Once trained, even seasoned practitioners will benefit from continuing education. There are many options for achieving this objective. While some states offer annual training, others offer a variety of training opportunities throughout the year. Examples may include providing opportunities for facilitators to meet, perhaps regionally, to discuss best practices. Some states provide practitioners the opportunity to attend a nearby conference, or hold a formal facilitation training of practitioners once or twice a year. Others may encourage practitioners to “buddy up” and join each other as co-facilitators on one or two cases per year. Still others advertise free training opportunities (such as CADRE’s many webinars) and occasionally provide books and materials to their facilitators.
- What are the expectations for facilitators to engage in ongoing training opportunities?
- Must a facilitator attend a specific training/conference/activity to remain on the roster?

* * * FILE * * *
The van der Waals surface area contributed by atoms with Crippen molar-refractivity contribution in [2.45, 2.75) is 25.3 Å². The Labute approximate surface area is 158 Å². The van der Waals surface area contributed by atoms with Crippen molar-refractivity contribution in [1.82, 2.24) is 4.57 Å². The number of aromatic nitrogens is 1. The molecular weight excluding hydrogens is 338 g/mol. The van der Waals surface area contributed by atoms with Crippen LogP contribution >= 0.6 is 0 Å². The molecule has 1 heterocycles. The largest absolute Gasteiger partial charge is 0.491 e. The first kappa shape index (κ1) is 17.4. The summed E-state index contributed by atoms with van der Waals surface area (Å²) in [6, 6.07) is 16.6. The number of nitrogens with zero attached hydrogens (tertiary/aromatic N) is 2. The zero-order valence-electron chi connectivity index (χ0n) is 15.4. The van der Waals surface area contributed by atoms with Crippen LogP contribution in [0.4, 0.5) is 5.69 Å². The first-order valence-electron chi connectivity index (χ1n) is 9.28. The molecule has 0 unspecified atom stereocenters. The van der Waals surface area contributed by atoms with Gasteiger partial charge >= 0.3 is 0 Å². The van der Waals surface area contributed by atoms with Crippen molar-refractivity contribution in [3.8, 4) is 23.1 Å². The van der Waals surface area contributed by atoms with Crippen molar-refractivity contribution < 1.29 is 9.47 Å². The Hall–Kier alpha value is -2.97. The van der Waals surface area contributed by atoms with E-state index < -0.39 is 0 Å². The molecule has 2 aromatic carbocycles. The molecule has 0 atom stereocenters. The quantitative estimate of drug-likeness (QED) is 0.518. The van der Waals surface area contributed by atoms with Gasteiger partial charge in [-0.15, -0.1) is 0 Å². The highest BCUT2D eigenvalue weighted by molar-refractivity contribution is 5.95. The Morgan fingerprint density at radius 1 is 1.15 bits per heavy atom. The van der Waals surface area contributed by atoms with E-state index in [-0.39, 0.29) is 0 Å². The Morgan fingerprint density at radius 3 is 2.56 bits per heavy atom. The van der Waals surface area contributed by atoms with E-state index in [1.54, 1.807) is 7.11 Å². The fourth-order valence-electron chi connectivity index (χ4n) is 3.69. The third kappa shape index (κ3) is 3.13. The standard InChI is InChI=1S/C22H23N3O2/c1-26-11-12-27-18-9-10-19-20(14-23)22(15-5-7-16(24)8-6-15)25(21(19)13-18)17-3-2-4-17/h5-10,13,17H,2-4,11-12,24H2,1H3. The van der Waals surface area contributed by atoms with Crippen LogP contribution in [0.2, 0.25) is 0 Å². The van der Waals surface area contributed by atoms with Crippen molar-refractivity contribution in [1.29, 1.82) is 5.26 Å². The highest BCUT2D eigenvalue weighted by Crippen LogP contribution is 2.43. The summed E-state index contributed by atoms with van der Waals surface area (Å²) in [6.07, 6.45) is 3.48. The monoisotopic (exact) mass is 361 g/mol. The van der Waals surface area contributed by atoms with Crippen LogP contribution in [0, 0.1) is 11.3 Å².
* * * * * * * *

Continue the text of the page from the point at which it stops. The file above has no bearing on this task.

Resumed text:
- Will an expectation that the SEA/agency pay for training be sustainable?
- Expecting everyone to be able to attend a one-shot meeting/training each year or be kicked off the list is untenable.
- Consider an expectation of “x” number of hours of training per year to remain active. Those hours could be earned by attending conferences, independent reading and reporting key lessons, signing up for a webinar, or shadowing/co-facilitating.
- Professional development does not have to be expensive. One option would be providing each facilitator with a book and have an online discussion board about how it is applicable to practice. Another could be “brown bag” lunches where facilitators in a close geographical area meet to discuss pre-determined topics of practice, or share information.
As summarized in the presenter’s book, Supporting the IEP Process – A Facilitator’s Guide (Brookes Publishing, 2010), participants will learn 19 specific options for assisting others to work through their difficulties on the road to both consensus and conflict prevention/resolution. Segments from a video of a facilitated IEP meeting will be shown as a springboard for discussion. Practical skill development through audience participation will be a major component.